Staff praise takes centre stage at James Paget University Hospital annual meeting

James Paget Hospital. Photo: Sonya Duncan

James Paget Hospital. Photo: Sonya Duncan - Credit: Sonya Duncan

'We are proud of the Paget.'

James Paget Hospital. Photo: Sonya Duncan

James Paget Hospital. Photo: Sonya Duncan - Credit: Sonya Duncan

That was the overwhelming message given at the Gorleston hospital's annual general meeting this evening, where praise was heaped on staff for their hard work and dedication.

Recognising staff and volunteers was a thread which ran through the James Paget University Hospital (JPUH) meeting, which was held at the Burrage Centre.

But as well as celebration there was the recognition of challenges faced in the past year and those yet to come.

Successes such as being rated good by the Care Quality Commission and achieving £10m worth of efficiency savings in 2016/17 were highlighted.


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But it was also admitted that whilst demand has risen, with accident and emergency attendances up by more than 3,000 on the previous year, budgets had not.

Lead governor, Angela Woodcock, said this was a concern for the stakeholders' group. She said: 'We just want the Treasury to tip some money out for us... it's a tough time for the NHS.'

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Financially, the trust finished the year with a £4m deficit, down from £8m the previous year. Big savings came in the form of £1m saved from reducing agency spend, and £101,000 on reducing the number of drugs prescribed/switching to cheaper alternatives.

But JPUH chairman Anna Davidson warned there were also going to be tough financial times in 2017/18 as the hospital looked to make £14m in savings.

Children and young people's care came under the spotlight with a presentation by paediatric consult John Chapman.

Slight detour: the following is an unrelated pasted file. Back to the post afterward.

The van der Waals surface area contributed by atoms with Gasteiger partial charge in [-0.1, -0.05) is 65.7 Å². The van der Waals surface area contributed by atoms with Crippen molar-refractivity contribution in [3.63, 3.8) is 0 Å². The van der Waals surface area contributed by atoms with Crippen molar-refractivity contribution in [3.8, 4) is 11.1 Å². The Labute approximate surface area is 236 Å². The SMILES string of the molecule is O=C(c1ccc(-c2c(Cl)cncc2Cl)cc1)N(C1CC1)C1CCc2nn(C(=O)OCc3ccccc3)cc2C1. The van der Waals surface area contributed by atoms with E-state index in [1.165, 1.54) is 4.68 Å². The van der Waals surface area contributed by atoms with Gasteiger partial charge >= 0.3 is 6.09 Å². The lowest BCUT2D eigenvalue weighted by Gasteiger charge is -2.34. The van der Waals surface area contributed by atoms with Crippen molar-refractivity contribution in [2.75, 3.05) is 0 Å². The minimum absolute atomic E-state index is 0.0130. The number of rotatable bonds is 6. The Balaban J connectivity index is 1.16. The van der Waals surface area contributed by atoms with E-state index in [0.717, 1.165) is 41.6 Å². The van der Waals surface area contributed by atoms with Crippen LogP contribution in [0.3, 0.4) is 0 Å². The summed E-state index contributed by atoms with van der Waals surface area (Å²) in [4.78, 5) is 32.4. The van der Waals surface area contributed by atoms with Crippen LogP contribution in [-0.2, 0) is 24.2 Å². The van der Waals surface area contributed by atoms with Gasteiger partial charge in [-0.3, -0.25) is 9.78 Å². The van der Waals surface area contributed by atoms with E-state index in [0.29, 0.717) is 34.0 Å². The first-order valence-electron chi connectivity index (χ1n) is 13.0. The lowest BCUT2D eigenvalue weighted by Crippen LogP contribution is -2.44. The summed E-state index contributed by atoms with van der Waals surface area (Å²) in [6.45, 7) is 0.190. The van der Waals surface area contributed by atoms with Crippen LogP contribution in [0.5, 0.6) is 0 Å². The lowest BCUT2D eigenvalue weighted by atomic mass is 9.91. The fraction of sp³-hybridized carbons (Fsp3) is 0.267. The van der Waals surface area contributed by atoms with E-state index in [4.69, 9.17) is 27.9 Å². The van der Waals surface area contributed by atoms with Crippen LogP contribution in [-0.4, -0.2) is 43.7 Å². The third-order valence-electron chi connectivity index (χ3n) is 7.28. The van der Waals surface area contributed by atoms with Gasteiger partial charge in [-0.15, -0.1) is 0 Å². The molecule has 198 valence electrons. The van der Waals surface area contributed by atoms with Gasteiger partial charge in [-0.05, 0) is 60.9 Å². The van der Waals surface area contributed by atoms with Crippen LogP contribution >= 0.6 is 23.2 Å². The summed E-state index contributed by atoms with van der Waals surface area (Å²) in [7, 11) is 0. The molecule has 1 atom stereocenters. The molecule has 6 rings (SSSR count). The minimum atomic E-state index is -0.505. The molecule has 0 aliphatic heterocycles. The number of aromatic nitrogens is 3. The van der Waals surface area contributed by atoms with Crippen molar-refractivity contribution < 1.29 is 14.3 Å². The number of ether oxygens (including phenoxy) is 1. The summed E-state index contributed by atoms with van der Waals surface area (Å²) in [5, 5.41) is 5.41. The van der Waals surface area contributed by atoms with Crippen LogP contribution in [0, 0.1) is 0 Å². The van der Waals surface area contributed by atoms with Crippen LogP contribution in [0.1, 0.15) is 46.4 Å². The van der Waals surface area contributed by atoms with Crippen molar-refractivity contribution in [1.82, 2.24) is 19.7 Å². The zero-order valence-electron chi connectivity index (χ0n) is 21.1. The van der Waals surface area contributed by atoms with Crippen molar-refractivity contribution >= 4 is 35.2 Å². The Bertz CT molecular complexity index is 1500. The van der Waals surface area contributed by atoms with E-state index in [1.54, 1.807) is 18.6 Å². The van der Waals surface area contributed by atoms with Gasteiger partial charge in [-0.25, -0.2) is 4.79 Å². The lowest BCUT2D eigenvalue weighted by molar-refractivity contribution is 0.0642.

Mr Chapman said around the world there was an 'alarming gap' between the rich and poor in children's health, but compared to other European countries, the United Kingdom did not match up well on child mortality.

He said deprivation played a part.

He added: 'We have a lot of deprivation here.'

But he was encouraged by the work done in his department, including a 12-strong team on children's community nurses.

'Other hospitals will have one nurse trying to do this job,' he said.

And there was also mention of the neonatal unit and children's section of A&E, where little ones can be seen separately.

Some 23pc of those who attend A&E are children, he said, and the hospital had received positive feedback on separating them.

On the neonatal unit he added: 'The smallest patients in the hospital take the most work.'

Ms Davidson brought the presentations to an end by looking forward. She pointed to new funding for A&E to ease winter pressures, improved wifi for patients and staff, and a scheme to get patients home more quickly as changes to look out for.

And said everything the hospital wanted to achieve fed into wanting to 'provide the right care, at the right timme, in the right place, for all patients.'

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